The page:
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Defender Picks



October 13th

Home Free

The Civic, 7p.m.

Country vocal band and winner of The Sing-Off


The Creeping Garden

Zeitgeist, 9:30

Sci-fi documentary


It’s Your World

Octavia Books, 5:30p.m.

Chelsea Clinton teaches you to Get Informed, Get Inspired & Get Going!


A Confederacy of Dunces Cookbook

Garden District Book Shop, 6p.m.

Recipes inspired by the novel


October 14th

Odd Man Out

Prytania, 10a.m.

Hold-ups in Belfast


Getting Off at Elysian Fields

Octavia Books, 6p.m.

Obituaries from the Times-Pic


Tony Joe White

Chickie Wah Wah, 9p.m.

Louisiana singer/songwriter


Cole Williams

Maple Leaf, 8p.m.

African Rock Wednesdays for Breast Cancer Awareness


Computer Magic

Hi-Ho Lounge, 9p.m.

Dance beats and relatable lyrics


October 15th

The Universe of Keith Haring

Freeman Auditorium, 7:30p.m.

Movie about New York artist Keith Haring


Saints v. Falcons

Mercedes-Benz Superdome, 7:25p.m.

Saints coming off a loss to Eagles


Ogden After Hours

Ogden Museum, 5:30p.m.

This week ft. Marc Stone Acoustic Band


Extraordinary People

Octavia Books, 5:30p.m.

A Semi-Comprehensive Guide to Some of the World’s Most Fascinating Individuals


Jackson Browne

Saenger, 8p.m.

Rock n Roll Hall of Fame inductee


October 16th

Who’s Bad— Thriller Night

The Civic, 8p.m.

The Ultimate Michael Jackson Triubte


Crescent City Blues & BBQ Festival

Lafayette Square, 5p.m.

Southern food and music fest


Riff Raff

The Willow, 9p.m.

The Versace Python


Concerts in the Courtyard

533 Royal St., 6p.m.

This week ft. Banu Gibson


Friday Nights at NOMA

NOMA, 5p.m.

Movies in the Garden ft. Beetlejuice


The Thing

Prytania, 12:15a.m.

Classic 1982 horror movie


October 17th

Crescent City Blues & BBQ Festival

Lafayette Square, 5p.m.

Southern food and music fest


Witchy Drag Brunch

The Country Club, 10a.m.

Drag, food and all-you-can-drink mimosas


Anba Dlo

New Orleans Healing Center, 1p.m.

Free Halloween fest and water symposium


Pelicans v. Kings

Smoothie King Center, 6p.m.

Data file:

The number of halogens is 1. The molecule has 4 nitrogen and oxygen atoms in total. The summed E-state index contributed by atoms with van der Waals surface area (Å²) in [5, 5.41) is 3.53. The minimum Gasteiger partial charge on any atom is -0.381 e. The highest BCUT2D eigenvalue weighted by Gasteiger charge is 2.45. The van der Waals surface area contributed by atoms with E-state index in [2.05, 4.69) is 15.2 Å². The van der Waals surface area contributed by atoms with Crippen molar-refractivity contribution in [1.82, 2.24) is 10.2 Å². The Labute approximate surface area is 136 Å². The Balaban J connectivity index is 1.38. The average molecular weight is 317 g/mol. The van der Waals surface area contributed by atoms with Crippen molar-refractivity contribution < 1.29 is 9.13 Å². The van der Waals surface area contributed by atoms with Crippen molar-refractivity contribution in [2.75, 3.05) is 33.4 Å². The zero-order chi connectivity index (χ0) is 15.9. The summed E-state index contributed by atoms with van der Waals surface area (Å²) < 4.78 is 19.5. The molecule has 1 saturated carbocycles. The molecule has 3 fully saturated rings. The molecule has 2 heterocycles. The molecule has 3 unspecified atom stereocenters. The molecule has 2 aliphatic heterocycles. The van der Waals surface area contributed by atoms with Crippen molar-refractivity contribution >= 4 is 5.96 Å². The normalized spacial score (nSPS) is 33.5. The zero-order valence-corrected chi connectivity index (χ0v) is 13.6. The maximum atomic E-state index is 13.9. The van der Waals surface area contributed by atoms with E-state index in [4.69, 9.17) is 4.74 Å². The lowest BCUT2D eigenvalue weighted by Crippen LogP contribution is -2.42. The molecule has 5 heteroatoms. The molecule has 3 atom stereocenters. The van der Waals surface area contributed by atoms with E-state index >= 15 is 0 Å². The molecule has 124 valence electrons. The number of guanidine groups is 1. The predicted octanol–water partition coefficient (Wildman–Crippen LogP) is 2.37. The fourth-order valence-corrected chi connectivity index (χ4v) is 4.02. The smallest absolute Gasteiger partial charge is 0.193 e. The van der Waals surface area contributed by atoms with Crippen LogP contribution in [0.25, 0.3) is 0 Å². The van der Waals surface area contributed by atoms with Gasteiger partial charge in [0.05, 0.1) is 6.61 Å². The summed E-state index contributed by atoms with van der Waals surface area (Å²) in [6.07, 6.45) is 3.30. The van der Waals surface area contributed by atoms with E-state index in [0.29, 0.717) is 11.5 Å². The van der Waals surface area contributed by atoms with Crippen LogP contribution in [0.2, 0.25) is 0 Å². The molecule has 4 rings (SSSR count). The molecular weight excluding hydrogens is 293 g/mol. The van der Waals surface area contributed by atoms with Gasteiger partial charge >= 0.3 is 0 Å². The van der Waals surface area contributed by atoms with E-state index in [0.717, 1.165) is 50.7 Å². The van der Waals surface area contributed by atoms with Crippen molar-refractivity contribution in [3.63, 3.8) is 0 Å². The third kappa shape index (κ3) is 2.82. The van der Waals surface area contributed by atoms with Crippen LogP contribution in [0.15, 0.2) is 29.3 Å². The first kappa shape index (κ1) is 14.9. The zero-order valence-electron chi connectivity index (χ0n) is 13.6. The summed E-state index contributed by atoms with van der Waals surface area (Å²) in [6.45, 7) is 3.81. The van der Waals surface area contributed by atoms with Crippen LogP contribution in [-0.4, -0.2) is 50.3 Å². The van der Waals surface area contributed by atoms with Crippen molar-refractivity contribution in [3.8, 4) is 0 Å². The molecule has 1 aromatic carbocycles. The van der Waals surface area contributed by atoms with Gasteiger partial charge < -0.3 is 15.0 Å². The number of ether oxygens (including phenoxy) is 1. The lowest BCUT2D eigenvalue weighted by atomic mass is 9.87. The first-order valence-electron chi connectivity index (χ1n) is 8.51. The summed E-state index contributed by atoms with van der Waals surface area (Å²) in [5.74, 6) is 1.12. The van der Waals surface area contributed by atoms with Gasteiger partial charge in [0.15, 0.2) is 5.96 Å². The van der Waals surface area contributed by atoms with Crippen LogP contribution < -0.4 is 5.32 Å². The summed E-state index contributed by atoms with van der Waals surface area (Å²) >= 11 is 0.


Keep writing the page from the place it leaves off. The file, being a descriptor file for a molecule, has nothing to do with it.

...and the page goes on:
Pelicans take on Kings at home


Coton Jaune— Acadian Brown Cotton: A Cajun Love Story

WRC, 9:30a.m.

Documentary about Cajun women who handwove blankets


Mac Demarco

The Civic, 8p.m.

Old school indie music


October 18th

Crescent City Blues & BBQ Festival

Lafayette Square, 5p.m.

Southern food and music fest


The Cut

Zeitgeist, 7:20p.m.

Epic about a man’s journey throught the Ottoman Empire


City on Fire

Garden District Book Shop, 3p.m.

Love, betrayal and art


Alvin and the Chipmunks

Saenger, 3p.m.;8p.m.

Chipmunks…live on stage


Polymnia Quartet

Marigny Opera House, 5p.m.

Weekly Sunday Musical Meditation

Jay-Z, Kanye Watch Throne

by Charlie Christian

After arriving early at the Watch the Throne Experience (presented by Swag Industries in collaboration with Coutour Lifestyle, LLC),a lap of the Superdome was in order to polish off some High Life. New Orleans looked tucked in for the night: cars sliding past on the expressway, Occupiers snuggled low in their tents, even abandoned hospitals stood complacent and resigned. The lights ringing the Dome shifted idly from purple to blue to gold. Except for the drunk couple fighting next to the broken open port-o-potty it felt like a scene from Sleepless in Seattle. That is all to say that what transpired in the Arena a short while later at the hands of Jay-Z and Kanye West was the complete, m***er f***ing opposite.